The hotels were kind of expensive, but on the whole not too bad. I wish I had known about the plethora of privately owned flat rentals which are much more affordable and gives you a taste of living like a local.
I had considered finding cheaper accommodations away from the central Ibiza Town area, but after weighing that cost against the taxis or lag-time of buses to get back and forth from the center, I coughed up the extra bucks to stay closer. It ended up being worth it in terms of convenience.
Best Restaurants In Ibiza
There are so many restaurants that are worth going to in Ibiza that it would require an article of its own to cover it. New places spring up every year, constantly changing the landscape of the restaurant scene. A good resource is this collection of Ibiza’s best restaurants.
We had this amazing paella dish in Ibzia Town. So make sure to try paella at whichever one you choose. Some other famous local dishes include the following:
- Bullet de Peix – Traditional fisherman’s soup/stew
- Tapas – Little plates of various dishes on the menu
- Pan con Tomato – Toasted bread rubbed with fresh garlic, ripe tomato, olive oil, and salt
- Sofrit Pages – Spiced pork, lamb, chicken, local ‘Sobresada’, Butifarra’ sausages, whole sweet garlics, peppers, and potatoes
Should You Visit Ibiza If You’re Older?
I had gotten the low-down on everything Ibiza from an unusual source at dinner one night. A chain-smoking Scottish couple in their 60’s shouted to me from a nearby table and wanted to know where I was from. Despite the fact I was in the party capital of the world, I spent until 3 am listening to stories about their rock band, sex, drugs, and rock n’ roll days. It was fascinating and why traveling is irreplaceable; it’s the interesting people you meet along the way.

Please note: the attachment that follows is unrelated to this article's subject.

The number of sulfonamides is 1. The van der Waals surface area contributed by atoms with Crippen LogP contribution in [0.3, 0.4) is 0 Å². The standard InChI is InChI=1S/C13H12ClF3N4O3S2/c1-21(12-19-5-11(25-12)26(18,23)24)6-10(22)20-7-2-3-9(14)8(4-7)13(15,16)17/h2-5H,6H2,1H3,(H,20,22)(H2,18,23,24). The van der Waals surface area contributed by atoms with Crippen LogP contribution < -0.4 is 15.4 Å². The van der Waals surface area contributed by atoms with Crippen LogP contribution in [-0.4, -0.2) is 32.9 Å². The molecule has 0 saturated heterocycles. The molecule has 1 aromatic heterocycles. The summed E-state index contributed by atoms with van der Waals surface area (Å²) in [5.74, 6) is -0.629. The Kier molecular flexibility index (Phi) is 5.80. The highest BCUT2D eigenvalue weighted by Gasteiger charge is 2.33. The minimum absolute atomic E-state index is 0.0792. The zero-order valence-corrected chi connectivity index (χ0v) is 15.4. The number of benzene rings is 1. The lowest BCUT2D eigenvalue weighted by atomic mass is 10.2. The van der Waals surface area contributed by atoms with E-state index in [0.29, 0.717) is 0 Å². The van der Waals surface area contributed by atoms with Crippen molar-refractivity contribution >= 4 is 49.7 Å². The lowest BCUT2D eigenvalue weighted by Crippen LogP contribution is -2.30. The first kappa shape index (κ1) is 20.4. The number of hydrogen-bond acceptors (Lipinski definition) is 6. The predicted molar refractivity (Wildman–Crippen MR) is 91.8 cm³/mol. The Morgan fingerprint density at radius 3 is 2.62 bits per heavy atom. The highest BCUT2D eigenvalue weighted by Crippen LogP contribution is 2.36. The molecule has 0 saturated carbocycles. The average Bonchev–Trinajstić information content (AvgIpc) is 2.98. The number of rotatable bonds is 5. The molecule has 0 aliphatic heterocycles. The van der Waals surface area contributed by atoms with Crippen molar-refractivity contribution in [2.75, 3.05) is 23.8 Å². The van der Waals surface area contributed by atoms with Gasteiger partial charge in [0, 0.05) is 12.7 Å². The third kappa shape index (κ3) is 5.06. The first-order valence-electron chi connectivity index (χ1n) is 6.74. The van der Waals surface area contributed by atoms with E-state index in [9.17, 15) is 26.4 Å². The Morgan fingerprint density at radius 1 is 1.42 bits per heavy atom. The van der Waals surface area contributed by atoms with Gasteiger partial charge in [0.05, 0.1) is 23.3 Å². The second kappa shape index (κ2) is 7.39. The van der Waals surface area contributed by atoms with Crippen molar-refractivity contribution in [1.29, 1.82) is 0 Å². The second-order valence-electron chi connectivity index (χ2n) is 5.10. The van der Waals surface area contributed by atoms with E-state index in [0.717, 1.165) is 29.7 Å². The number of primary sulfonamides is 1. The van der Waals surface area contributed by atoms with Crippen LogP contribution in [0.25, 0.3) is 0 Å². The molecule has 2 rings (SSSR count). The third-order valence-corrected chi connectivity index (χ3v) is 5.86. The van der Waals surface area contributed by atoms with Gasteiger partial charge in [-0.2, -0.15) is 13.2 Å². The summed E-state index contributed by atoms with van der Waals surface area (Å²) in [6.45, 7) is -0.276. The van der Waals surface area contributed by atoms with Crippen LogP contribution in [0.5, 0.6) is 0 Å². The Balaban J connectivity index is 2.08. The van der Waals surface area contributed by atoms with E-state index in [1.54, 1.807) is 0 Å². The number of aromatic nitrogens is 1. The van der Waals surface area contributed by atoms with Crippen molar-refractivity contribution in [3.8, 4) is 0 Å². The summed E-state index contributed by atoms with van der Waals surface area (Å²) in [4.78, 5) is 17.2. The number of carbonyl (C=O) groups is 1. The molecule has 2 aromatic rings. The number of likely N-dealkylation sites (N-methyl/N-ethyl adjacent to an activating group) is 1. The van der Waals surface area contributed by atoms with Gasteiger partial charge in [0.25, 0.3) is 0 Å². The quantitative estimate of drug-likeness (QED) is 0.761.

So is Ibiza Town good for people in their 40’s and 50’s+ to join in on the fun and not feel like the oldest ones in the room? It does seem like the majority of vacationers are in their 20’s and early 30’s, but there are plenty of older people to make you feel comfortable. Go for it, just like my favorite Scottish couple did.
Ibiza is part of the Balearic Islands, an archipelago between France and Africa. Nicknamed, the “White Island”, it has over 100 miles of coastline and is the supposed home of the Sirens from Homer’s epics. The coves and quaintness of the island make it feel remote. Catalan is the official language, but English and Spanish are everywhere.
It was originally founded by the Phoenicians in 654 B.C. before the Romans, Moors, and Christians took over. The “hippie communes” in the ’60’s and ’70’s are what had put it on the map and served as the origins of its infamous reputation.
Not everyone likes to party, but that doesn’t mean you can’t go to Ibiza. There is one thing I can’t deny though, no matter which reason you go for, whether it’s to party hard or take a midnight stroll along the beach, Ibiza is the night. So don’t go to bed too early.
What are you waiting for- book a trip to Ibiza!